George William Frank, Jr. (1861-1905), Architect
George William Frank, Jr. was born in November of 1861 in Warsaw, New York.[e] He was a prominent Kearney businessman and architect. He was the son of Phoebe McNair and George Washington Frank, Sr., also a well-known businessman. The Franks moved to Kearney in 1885. Frank quickly established the Kearney Brick Company, which he claimed was the "first brickyard in the world operated by electricity." The December 22, 1889 edition of the Kearney Enterprise called the company one of the best brick-making establishments in the country.
Frank also began designing the Frank House shortly after his arrival in Kearney. The house was a gift to his parents, designed with an eye toward entertaining the business partners of the father, who was heavily involved in the industrial development of Kearney.
Frank was married, and two children, a son and a daughter. After his health began to decline, he moved around the country to places such as South Carolina and Arizona, hoping a different climate would improve his state. He died January 19, 1905 in Liberty, New York, having enduring several years of poor health, at only 43 years old.
Educational & Professional Associations
1886-1889: George W. Frank, Jr., Architect, Kearney, Nebraska.
ca. 1887: founder, Kearney Brick Company, Kearney, Nebraska.
1889-1891: architect and partner, Frank Bailey & Farmer, Architects, Kearney, Nebraska.
1889-1891: retained Walter Pell Pulis to make presentation drawings.
Buildings & Projects
Kearney City Hall (ca. 1888), Kearney, Nebraska.
b. The architect was Samuel E. des Jardins of Cincinnati, Ohio.
c. According to the 1891 Kearney City Directory, Myron G. Farmer removed to Detroit in 1891.
d. The house was wired with electricity, had three indoor bathrooms, and used steam heat.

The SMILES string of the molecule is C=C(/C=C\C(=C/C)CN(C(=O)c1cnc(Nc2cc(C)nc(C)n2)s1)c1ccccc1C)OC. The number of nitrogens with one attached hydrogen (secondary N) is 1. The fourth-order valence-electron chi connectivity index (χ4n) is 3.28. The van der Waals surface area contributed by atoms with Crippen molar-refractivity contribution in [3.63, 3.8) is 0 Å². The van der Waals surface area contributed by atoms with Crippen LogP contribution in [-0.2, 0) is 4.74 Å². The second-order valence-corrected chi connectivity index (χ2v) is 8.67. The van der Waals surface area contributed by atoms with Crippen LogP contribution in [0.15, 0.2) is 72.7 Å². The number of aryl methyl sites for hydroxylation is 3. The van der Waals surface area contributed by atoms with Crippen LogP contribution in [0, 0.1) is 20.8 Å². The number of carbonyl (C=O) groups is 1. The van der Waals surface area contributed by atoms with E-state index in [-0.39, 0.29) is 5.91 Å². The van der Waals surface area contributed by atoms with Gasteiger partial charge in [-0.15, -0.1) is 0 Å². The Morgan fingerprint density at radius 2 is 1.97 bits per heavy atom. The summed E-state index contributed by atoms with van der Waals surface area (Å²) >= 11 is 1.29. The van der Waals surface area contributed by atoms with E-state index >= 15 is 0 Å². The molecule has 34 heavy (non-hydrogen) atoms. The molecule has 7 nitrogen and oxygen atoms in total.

e. So to not to be confused; George Frank, Jr. has a different middle name (William) than his father George Frank, Sr. (Washington).
1. American Architect & Building News 754 (March 22, 1890), drawing by Walter Pell Pulis, Architect.
2. American Architect & Building News 24:666 (September 29, 1888).
3. Listed in the National Register of Historic Places.
4. “Geo. W. Frank, Jr., Dead,” Nebraska State Journal (January 22, 1905), 4:2.
5. Margaret Stines Nielsen, “The Hotels of Kearney – Part I,” Buffalo Tales 10:8 (September, 1987), accessed through the Buffalo County Historical Society website, May 17, 2012, http://www.bchs.us/BTales_198709.html
6. Alice Shaneyfelt Howell, “Brickmaking in Kearney,” Buffalo Tales 16:5 (September-October, 1993), accessed through bchs.us on November 5, 2015, http://www.bchs.us/BTales_199309.html
7. “The Frank House,” NebraskaTraveler.com, accessed November 5, 2015, http://nebraskatraveler.com/tourist-attractions/the-frank-house.php
8. “Frank House,” VistiKearney.org, 2013, accessed November 5, 2015, http://visitkearney.org/directory/listing/frank-house/
9. "George William Frank" FinaGrave.com Accessed February 27, 2018 via https://www.findagrave.com/memorial/18638246/fran
10. "George William Frank, Jr" Kulla|Gross|Goldberg|Braunfeld Families Tree-Ancestry.com Accessed February 27, 2018 via https://www.ancestrylibrary.com/family-tree/person/tree/24902430/person/26082398532/facts?ssrc=
D. Murphy, “George William Frank, Jr. (1861-1905), Architect,” in David Murphy, Edward F. Zimmer, and Lynn Meyer, comps. Place Makers of Nebraska: The Architects. Lincoln: Nebraska State Historical Society, February 27, 2018. http://www.e-nebraskahistory.org/index.php?title=Place_Makers_of_Nebraska:_The_Architects Accessed, September 26, 2020.
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